Adenosine Deaminase Deficiency (ADA)
Adenosine deaminase deficiency is a pan-ethnic, autosomal recessive disease caused by pathogenic variants in the ADA gene. Because this disorder affects lymphocyte function, evidence of severe combined immunodeficiency disease is noted within the first year of life. Other indications of immune failure include depletion of lymphocytes, frequent infections, and pulmonary insufficiency. Infants exhibit failure to thrive, growth failure, chronic diarrhea, and absence of tonsils and lymph nodes. If compromised immunity cannot be restored, life expectancy is predicted to be between one to two years. However, clinically variable phenotypes have also been noted. Delayed onset of the disease in childhood results in a milder form in approximately 15-20% of individuals, characterized by recurring infections, allergies, and persistent warts. A benign form of the condition, called partial adenosine deaminase deficiency, results if residual ADA activity remains in nucleated cells. Individuals with this form of the disease have normal immune function. ADA-deficient severe combined immune deficiency results when both alleles carry a null variant, whereas the later-onset form of the disease results from the presence of at least one missense variant that results in significantly decreased, but not eliminated, ADA activity. Partial ADA deficiency is seen when at least one of the two pathogenic variants exhibits only slightly decreased ADA activity.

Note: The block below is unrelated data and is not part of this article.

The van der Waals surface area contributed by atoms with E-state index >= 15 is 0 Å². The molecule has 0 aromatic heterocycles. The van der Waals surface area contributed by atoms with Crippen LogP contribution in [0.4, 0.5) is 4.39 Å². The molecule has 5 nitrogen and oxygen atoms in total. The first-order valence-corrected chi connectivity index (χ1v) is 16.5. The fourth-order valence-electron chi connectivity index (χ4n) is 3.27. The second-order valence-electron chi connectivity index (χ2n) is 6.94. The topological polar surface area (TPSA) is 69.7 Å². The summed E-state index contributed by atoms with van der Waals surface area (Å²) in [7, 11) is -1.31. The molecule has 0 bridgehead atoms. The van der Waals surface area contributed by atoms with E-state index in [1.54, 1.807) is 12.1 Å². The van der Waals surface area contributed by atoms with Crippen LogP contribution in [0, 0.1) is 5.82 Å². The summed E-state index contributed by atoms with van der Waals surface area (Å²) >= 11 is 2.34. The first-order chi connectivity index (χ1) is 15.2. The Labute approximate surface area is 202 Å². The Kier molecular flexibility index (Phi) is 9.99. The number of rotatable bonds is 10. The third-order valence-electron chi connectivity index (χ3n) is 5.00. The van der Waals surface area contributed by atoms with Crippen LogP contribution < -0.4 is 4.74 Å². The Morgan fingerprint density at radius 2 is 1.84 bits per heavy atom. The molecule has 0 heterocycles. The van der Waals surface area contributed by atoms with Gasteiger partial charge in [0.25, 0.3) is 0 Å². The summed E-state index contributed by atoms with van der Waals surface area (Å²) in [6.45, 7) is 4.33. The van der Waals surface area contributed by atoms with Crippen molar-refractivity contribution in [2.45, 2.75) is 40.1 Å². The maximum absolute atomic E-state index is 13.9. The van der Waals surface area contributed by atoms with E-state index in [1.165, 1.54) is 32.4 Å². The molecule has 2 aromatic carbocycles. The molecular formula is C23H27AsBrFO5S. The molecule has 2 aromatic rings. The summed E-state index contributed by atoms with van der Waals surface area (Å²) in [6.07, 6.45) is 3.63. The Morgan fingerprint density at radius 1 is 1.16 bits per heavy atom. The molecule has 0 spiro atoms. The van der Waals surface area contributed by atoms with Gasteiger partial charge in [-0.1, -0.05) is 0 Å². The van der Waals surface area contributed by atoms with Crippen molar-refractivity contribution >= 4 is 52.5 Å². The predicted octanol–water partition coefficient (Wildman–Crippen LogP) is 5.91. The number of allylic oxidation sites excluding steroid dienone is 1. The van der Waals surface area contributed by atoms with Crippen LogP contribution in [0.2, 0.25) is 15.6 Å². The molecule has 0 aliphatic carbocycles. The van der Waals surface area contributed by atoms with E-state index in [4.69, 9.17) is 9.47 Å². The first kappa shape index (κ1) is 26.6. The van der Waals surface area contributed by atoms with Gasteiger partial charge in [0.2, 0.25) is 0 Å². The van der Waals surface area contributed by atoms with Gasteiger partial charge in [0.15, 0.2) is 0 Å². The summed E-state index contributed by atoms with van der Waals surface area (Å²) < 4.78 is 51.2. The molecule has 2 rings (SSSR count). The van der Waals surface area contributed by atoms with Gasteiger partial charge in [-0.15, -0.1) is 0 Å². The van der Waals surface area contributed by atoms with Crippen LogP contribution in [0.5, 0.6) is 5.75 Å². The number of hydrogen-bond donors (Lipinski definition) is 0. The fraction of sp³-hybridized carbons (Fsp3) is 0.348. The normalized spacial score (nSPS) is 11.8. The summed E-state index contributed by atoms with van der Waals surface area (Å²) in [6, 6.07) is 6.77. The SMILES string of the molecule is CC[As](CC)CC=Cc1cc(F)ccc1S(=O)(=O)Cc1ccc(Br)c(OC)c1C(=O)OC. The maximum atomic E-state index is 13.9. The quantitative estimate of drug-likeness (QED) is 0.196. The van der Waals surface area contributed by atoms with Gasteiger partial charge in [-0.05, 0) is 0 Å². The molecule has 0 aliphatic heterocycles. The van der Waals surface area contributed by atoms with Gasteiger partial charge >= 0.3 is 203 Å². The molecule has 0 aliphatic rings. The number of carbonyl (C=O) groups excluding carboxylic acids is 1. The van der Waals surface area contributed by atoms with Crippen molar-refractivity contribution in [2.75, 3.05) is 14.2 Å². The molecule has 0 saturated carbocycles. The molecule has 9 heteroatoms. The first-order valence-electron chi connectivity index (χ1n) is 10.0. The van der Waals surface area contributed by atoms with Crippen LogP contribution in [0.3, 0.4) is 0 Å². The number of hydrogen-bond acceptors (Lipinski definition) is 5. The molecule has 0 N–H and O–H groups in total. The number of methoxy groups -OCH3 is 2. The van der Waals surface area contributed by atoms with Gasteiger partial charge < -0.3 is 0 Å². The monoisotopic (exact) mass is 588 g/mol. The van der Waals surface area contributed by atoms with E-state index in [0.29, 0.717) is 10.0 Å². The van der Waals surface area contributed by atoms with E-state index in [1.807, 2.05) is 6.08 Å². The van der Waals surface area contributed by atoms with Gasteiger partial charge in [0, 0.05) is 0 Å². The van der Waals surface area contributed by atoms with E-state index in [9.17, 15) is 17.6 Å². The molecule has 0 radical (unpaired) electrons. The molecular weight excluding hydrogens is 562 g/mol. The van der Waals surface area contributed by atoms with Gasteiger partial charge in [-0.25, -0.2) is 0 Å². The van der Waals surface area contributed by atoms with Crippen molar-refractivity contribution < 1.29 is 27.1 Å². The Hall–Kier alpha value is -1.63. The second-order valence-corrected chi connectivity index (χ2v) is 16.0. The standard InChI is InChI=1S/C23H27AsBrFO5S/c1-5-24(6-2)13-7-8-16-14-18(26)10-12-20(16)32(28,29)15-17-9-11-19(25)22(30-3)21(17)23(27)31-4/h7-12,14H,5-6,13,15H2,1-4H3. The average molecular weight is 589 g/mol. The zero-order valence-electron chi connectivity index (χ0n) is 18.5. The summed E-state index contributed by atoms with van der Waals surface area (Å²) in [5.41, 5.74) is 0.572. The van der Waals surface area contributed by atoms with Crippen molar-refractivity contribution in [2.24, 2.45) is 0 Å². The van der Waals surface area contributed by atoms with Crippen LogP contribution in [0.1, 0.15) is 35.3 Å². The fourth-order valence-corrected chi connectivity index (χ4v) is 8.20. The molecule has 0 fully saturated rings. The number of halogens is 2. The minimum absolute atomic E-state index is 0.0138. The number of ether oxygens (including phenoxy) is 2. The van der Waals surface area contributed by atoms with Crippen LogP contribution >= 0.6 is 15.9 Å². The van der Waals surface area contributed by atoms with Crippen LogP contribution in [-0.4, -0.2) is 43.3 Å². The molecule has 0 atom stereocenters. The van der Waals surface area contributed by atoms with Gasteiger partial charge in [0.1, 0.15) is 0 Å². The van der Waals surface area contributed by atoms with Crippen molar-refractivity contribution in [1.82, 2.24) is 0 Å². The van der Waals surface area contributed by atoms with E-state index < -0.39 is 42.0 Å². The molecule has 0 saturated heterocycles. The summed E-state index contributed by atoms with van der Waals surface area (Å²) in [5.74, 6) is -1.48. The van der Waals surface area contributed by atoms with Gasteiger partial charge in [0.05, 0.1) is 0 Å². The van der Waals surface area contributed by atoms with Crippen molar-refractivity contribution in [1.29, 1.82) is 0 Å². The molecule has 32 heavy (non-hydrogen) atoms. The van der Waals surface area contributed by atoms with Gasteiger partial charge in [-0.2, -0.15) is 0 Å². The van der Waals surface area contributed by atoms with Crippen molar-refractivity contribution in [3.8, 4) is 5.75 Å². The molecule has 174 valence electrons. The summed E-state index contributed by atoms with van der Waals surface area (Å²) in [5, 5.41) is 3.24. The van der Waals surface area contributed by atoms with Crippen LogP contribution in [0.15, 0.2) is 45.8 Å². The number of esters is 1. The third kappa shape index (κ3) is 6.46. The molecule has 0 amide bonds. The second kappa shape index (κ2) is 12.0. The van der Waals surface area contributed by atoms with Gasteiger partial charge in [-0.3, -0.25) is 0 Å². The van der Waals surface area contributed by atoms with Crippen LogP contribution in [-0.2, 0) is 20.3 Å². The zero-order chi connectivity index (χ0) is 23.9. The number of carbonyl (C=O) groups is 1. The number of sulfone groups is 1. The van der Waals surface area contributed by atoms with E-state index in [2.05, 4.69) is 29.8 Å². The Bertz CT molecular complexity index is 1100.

For information about carrier frequency and residual risk, please see the Expanded Carrier Screen brochure.